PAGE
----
The type of electoral system used in counties, cities, and states has a clear impact on women's electoral success. Multi-winner districts (where more than one person represents a community) are more likely to elect women candidates. Ranked choice voting - a system that allows voters to rank candidates in order of choice - elects more women as well.
Fair representation voting combines multi-winner districts with ranked choice voting to create openings for women, people of color, and all parties in areas that are now one-party strongholds. It is in use today across the country and can be used at the local, state, and federal level without amending the U.S. Constitution.
Women are more likely to win in these fair representation voting systems because political parties are more likely to recruit women to run, voters are more likely to vote for women candidates when electing multiple representatives, fewer incumbents win re-election, campaigns are more civil, and candidates spend less money to get elected - focusing instead on grassroots outreach.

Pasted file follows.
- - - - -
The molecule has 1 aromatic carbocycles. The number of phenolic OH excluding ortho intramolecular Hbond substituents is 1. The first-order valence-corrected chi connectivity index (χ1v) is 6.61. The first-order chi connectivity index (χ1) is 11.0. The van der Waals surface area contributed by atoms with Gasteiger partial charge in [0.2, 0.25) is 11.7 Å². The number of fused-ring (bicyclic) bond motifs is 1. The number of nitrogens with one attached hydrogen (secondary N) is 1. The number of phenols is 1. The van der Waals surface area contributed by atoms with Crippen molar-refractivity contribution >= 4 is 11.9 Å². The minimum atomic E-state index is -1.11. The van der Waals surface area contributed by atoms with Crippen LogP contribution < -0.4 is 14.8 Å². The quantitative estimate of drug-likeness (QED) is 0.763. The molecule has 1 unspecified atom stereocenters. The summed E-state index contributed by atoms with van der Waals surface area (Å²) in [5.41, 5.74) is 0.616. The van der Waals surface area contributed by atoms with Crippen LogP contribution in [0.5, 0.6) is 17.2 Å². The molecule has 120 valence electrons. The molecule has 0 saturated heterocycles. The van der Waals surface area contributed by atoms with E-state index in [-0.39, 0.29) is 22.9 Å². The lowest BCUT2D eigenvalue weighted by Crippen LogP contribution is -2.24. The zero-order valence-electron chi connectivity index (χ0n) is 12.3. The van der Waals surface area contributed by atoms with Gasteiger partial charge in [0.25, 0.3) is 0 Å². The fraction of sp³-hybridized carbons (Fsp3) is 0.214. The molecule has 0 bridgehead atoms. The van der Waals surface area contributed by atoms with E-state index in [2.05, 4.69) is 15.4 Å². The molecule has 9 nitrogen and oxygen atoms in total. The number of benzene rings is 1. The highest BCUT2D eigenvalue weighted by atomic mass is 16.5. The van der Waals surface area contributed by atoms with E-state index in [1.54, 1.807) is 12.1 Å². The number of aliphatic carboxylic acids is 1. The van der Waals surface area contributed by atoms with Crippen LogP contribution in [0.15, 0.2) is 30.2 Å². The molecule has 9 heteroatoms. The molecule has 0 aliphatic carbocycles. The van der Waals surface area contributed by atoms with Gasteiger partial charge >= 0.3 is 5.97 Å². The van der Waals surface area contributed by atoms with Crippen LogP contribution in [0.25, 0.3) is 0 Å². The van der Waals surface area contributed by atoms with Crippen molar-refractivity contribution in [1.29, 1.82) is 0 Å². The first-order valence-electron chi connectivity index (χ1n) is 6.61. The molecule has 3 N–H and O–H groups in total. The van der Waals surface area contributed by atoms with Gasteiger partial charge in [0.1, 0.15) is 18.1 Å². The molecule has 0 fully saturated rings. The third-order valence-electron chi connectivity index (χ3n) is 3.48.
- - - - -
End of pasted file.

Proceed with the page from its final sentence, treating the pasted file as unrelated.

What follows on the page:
RepresentWomen's research shows that among the largest 100 cities in the United States the average percentage of women on city councils with only at-large seats is 41% while the average percentage of women on city councils with only single member district seats is 28%.